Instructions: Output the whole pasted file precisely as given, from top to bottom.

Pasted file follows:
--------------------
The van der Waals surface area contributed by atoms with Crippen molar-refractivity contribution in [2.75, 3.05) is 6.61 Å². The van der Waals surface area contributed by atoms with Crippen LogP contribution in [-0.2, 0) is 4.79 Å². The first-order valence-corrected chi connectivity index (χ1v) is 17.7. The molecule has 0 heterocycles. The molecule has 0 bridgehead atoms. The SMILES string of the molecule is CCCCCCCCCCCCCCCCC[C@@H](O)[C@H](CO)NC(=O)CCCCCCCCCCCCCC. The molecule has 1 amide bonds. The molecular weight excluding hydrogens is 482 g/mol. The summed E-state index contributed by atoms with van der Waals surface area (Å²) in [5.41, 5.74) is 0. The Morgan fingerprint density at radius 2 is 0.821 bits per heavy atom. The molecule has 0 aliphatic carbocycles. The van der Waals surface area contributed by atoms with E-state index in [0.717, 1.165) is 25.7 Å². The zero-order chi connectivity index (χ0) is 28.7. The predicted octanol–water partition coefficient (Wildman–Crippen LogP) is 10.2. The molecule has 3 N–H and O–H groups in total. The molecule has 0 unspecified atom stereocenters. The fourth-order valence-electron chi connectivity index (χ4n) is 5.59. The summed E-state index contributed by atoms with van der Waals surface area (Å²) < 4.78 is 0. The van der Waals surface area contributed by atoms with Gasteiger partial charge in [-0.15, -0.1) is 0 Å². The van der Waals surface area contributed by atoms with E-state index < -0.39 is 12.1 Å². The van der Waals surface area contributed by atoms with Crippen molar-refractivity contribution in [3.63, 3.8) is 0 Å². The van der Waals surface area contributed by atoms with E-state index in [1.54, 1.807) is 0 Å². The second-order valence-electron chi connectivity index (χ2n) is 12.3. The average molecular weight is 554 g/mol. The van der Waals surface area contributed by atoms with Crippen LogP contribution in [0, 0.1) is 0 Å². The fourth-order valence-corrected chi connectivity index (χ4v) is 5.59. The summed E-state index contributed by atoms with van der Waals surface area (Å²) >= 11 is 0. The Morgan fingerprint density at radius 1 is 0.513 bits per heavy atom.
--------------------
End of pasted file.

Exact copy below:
The van der Waals surface area contributed by atoms with Crippen molar-refractivity contribution in [2.75, 3.05) is 6.61 Å². The van der Waals surface area contributed by atoms with Crippen LogP contribution in [-0.2, 0) is 4.79 Å². The first-order valence-corrected chi connectivity index (χ1v) is 17.7. The molecule has 0 heterocycles. The molecule has 0 bridgehead atoms. The SMILES string of the molecule is CCCCCCCCCCCCCCCCC[C@@H](O)[C@H](CO)NC(=O)CCCCCCCCCCCCCC. The molecule has 1 amide bonds. The molecular weight excluding hydrogens is 482 g/mol. The summed E-state index contributed by atoms with van der Waals surface area (Å²) in [5.41, 5.74) is 0. The Morgan fingerprint density at radius 2 is 0.821 bits per heavy atom. The molecule has 0 aliphatic carbocycles. The van der Waals surface area contributed by atoms with E-state index in [0.717, 1.165) is 25.7 Å². The zero-order chi connectivity index (χ0) is 28.7. The predicted octanol–water partition coefficient (Wildman–Crippen LogP) is 10.2. The molecule has 3 N–H and O–H groups in total. The molecule has 0 unspecified atom stereocenters. The fourth-order valence-electron chi connectivity index (χ4n) is 5.59. The summed E-state index contributed by atoms with van der Waals surface area (Å²) < 4.78 is 0. The van der Waals surface area contributed by atoms with Gasteiger partial charge in [-0.15, -0.1) is 0 Å². The van der Waals surface area contributed by atoms with E-state index < -0.39 is 12.1 Å². The van der Waals surface area contributed by atoms with Crippen molar-refractivity contribution in [3.63, 3.8) is 0 Å². The van der Waals surface area contributed by atoms with E-state index in [1.54, 1.807) is 0 Å². The second-order valence-electron chi connectivity index (χ2n) is 12.3. The average molecular weight is 554 g/mol. The van der Waals surface area contributed by atoms with Crippen LogP contribution in [0, 0.1) is 0 Å². The fourth-order valence-corrected chi connectivity index (χ4v) is 5.59. The summed E-state index contributed by atoms with van der Waals surface area (Å²) >= 11 is 0. The Morgan fingerprint density at radius 1 is 0.513 bits per heavy atom.